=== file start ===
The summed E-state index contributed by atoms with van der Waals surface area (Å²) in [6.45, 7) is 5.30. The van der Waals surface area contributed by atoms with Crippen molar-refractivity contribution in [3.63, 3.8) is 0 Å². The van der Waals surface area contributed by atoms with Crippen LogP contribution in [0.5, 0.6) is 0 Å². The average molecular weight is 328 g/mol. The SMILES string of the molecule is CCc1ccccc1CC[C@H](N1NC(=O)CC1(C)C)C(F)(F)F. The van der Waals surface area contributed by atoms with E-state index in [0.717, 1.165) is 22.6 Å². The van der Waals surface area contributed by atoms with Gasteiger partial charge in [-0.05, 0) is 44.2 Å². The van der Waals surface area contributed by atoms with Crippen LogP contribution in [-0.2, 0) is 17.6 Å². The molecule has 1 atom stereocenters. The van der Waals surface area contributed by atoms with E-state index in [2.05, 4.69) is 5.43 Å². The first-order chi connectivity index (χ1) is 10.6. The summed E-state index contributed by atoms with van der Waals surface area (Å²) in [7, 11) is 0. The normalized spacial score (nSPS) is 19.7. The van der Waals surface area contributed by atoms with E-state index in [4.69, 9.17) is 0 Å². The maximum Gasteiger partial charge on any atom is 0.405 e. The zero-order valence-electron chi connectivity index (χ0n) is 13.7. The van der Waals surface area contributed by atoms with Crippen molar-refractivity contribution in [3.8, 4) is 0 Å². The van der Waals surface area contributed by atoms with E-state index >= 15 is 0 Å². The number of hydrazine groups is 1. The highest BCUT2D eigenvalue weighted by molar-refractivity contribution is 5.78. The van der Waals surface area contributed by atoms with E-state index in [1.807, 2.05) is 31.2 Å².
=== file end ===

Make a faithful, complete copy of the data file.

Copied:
The summed E-state index contributed by atoms with van der Waals surface area (Å²) in [6.45, 7) is 5.30. The van der Waals surface area contributed by atoms with Crippen molar-refractivity contribution in [3.63, 3.8) is 0 Å². The van der Waals surface area contributed by atoms with Crippen LogP contribution in [0.5, 0.6) is 0 Å². The average molecular weight is 328 g/mol. The SMILES string of the molecule is CCc1ccccc1CC[C@H](N1NC(=O)CC1(C)C)C(F)(F)F. The van der Waals surface area contributed by atoms with E-state index in [0.717, 1.165) is 22.6 Å². The van der Waals surface area contributed by atoms with Gasteiger partial charge in [-0.05, 0) is 44.2 Å². The van der Waals surface area contributed by atoms with Crippen LogP contribution in [-0.2, 0) is 17.6 Å². The molecule has 1 atom stereocenters. The van der Waals surface area contributed by atoms with E-state index in [2.05, 4.69) is 5.43 Å². The first-order chi connectivity index (χ1) is 10.6. The summed E-state index contributed by atoms with van der Waals surface area (Å²) in [7, 11) is 0. The normalized spacial score (nSPS) is 19.7. The van der Waals surface area contributed by atoms with E-state index in [4.69, 9.17) is 0 Å². The maximum Gasteiger partial charge on any atom is 0.405 e. The zero-order valence-electron chi connectivity index (χ0n) is 13.7. The van der Waals surface area contributed by atoms with Crippen molar-refractivity contribution in [3.8, 4) is 0 Å². The van der Waals surface area contributed by atoms with E-state index >= 15 is 0 Å². The number of hydrazine groups is 1. The highest BCUT2D eigenvalue weighted by molar-refractivity contribution is 5.78. The van der Waals surface area contributed by atoms with E-state index in [1.807, 2.05) is 31.2 Å².